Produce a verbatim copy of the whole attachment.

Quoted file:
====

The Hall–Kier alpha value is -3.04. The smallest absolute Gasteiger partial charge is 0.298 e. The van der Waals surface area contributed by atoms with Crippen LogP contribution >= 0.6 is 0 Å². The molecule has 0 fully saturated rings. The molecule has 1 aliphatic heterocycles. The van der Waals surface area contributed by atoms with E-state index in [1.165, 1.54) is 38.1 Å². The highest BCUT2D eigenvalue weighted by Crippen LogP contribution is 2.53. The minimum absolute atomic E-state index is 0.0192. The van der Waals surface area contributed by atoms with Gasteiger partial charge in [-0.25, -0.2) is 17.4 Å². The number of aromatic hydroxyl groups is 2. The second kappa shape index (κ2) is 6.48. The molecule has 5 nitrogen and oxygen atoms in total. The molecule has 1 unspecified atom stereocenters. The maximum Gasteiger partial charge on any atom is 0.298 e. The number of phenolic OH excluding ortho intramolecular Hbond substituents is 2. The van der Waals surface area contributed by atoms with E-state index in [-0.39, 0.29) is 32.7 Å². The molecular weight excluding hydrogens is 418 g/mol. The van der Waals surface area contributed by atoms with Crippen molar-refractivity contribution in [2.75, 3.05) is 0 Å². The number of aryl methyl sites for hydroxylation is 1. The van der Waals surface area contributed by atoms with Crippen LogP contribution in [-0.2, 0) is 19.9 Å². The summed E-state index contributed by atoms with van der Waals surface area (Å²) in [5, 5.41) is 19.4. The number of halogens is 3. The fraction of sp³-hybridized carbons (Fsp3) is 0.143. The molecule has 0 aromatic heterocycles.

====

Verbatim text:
The Hall–Kier alpha value is -3.04. The smallest absolute Gasteiger partial charge is 0.298 e. The van der Waals surface area contributed by atoms with Crippen LogP contribution >= 0.6 is 0 Å². The molecule has 0 fully saturated rings. The molecule has 1 aliphatic heterocycles. The van der Waals surface area contributed by atoms with E-state index in [1.165, 1.54) is 38.1 Å². The highest BCUT2D eigenvalue weighted by Crippen LogP contribution is 2.53. The minimum absolute atomic E-state index is 0.0192. The van der Waals surface area contributed by atoms with Gasteiger partial charge in [-0.25, -0.2) is 17.4 Å². The number of aromatic hydroxyl groups is 2. The second kappa shape index (κ2) is 6.48. The molecule has 5 nitrogen and oxygen atoms in total. The molecule has 1 unspecified atom stereocenters. The maximum Gasteiger partial charge on any atom is 0.298 e. The number of phenolic OH excluding ortho intramolecular Hbond substituents is 2. The van der Waals surface area contributed by atoms with E-state index in [-0.39, 0.29) is 32.7 Å². The molecular weight excluding hydrogens is 418 g/mol. The van der Waals surface area contributed by atoms with Crippen molar-refractivity contribution in [2.75, 3.05) is 0 Å². The number of aryl methyl sites for hydroxylation is 1. The van der Waals surface area contributed by atoms with Crippen LogP contribution in [-0.2, 0) is 19.9 Å². The summed E-state index contributed by atoms with van der Waals surface area (Å²) in [5, 5.41) is 19.4. The number of halogens is 3. The fraction of sp³-hybridized carbons (Fsp3) is 0.143. The molecule has 0 aromatic heterocycles.